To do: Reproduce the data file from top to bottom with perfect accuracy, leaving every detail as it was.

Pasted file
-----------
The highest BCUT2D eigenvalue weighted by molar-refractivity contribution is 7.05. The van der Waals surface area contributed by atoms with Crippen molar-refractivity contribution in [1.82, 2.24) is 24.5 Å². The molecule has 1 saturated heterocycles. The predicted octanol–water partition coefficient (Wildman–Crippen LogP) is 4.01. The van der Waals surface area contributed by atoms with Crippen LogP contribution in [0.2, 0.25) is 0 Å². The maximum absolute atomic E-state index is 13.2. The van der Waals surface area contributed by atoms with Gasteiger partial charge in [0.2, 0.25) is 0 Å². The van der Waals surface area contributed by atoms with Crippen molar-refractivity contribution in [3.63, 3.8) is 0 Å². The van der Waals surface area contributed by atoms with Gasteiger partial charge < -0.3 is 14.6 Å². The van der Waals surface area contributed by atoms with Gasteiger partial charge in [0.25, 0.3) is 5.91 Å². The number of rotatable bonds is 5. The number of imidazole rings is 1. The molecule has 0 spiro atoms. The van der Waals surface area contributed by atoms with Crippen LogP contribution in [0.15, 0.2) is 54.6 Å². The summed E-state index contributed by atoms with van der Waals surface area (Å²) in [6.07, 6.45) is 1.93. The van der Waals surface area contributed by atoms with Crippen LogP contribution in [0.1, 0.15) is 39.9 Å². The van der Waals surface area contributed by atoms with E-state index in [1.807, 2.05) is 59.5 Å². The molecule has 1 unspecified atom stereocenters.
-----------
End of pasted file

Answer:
The highest BCUT2D eigenvalue weighted by molar-refractivity contribution is 7.05. The van der Waals surface area contributed by atoms with Crippen molar-refractivity contribution in [1.82, 2.24) is 24.5 Å². The molecule has 1 saturated heterocycles. The predicted octanol–water partition coefficient (Wildman–Crippen LogP) is 4.01. The van der Waals surface area contributed by atoms with Crippen LogP contribution in [0.2, 0.25) is 0 Å². The maximum absolute atomic E-state index is 13.2. The van der Waals surface area contributed by atoms with Gasteiger partial charge in [0.2, 0.25) is 0 Å². The van der Waals surface area contributed by atoms with Crippen molar-refractivity contribution in [3.63, 3.8) is 0 Å². The van der Waals surface area contributed by atoms with Gasteiger partial charge < -0.3 is 14.6 Å². The van der Waals surface area contributed by atoms with Gasteiger partial charge in [0.25, 0.3) is 5.91 Å². The number of rotatable bonds is 5. The number of imidazole rings is 1. The molecule has 0 spiro atoms. The van der Waals surface area contributed by atoms with Crippen LogP contribution in [0.15, 0.2) is 54.6 Å². The summed E-state index contributed by atoms with van der Waals surface area (Å²) in [6.07, 6.45) is 1.93. The van der Waals surface area contributed by atoms with Crippen LogP contribution in [0.1, 0.15) is 39.9 Å². The van der Waals surface area contributed by atoms with E-state index in [1.807, 2.05) is 59.5 Å². The molecule has 1 unspecified atom stereocenters.